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President-elect Trump seems to want to keep the preexisting conditions component. However, this could be unviable given the current lack of young, healthy, enrolees. The government would need to enforce the individual mandate either through increased penalties for people not taking up a policy or to persuade people to sign up.
Australia and Republican proposals could give some guidance. Australia’s Lifetime Health Cover program, as well as the previously mentioned alternatives, Better Way and CARE Act, allow insurance companies to charge higher premiums to people who have not maintained continuous coverage.
The Republican proposals also reduce the required level of care insurance companies must offer, thereby reducing premium costs and attracting more people to insurance. The CARE Act forces people who do not enrol into a default low cost insurance program, which provides coverage for only a limited range of conditions.
2. Address fragmented marketplaces
Insurance companies can sell insurance via employer based plans, on Obamacare marketplaces and/or directly to consumers. A total of 155 million people under 65 get their insurance from employment based plans; 12 million buy their insurance on the marketplaces; 9 million buy it outside the marketplaces (directly from insurers).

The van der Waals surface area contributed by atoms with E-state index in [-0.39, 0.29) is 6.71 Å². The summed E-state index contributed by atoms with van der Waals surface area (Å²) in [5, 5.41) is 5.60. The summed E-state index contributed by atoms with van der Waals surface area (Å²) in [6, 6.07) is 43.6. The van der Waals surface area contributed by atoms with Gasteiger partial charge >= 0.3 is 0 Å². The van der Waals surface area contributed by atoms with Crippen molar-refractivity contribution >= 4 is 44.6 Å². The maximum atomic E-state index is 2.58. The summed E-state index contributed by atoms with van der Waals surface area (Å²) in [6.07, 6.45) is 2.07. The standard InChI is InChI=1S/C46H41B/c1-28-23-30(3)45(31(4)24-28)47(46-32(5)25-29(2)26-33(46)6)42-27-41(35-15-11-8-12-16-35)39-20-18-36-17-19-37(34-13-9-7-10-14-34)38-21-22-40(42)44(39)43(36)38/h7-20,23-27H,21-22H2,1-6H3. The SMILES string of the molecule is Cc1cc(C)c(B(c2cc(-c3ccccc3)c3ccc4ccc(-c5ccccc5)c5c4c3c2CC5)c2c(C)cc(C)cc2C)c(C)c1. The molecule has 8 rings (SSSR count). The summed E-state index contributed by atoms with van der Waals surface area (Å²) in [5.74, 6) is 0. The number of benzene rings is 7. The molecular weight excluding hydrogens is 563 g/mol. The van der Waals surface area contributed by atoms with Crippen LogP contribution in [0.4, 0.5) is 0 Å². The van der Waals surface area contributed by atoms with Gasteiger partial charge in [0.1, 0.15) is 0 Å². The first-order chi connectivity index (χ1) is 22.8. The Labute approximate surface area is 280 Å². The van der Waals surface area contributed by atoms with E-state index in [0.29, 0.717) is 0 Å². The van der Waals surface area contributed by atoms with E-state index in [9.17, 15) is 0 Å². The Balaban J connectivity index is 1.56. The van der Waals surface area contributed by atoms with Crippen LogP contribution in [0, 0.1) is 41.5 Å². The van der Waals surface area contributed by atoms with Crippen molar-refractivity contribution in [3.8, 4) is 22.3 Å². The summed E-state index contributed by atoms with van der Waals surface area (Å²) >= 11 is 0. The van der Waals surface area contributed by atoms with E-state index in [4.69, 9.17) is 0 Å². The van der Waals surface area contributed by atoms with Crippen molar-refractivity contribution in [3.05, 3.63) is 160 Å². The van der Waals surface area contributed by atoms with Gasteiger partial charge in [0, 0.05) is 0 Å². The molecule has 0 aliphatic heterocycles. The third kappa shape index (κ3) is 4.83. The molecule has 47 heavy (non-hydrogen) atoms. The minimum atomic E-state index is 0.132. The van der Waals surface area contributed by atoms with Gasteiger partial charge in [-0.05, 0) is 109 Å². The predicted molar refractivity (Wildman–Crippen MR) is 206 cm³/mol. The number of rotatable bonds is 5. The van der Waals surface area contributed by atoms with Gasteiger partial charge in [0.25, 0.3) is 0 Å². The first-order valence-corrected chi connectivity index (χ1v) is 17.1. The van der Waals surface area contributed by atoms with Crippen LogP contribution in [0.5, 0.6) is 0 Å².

Compared with those on employer-sponsored plans, people who buy insurance on the exchange tend to qualify for government subsidies and tend to be sicker and poorer. The Blue Cross Blue Shield reports new enrolees after Obamacare tend to have higher rates of some diseases and use more medical services.
Insurance companies can mitigate having to insure excess numbers of sick people on Obamacare marketplaces by focusing on employer-linked plans. This reduces choice on the marketplace.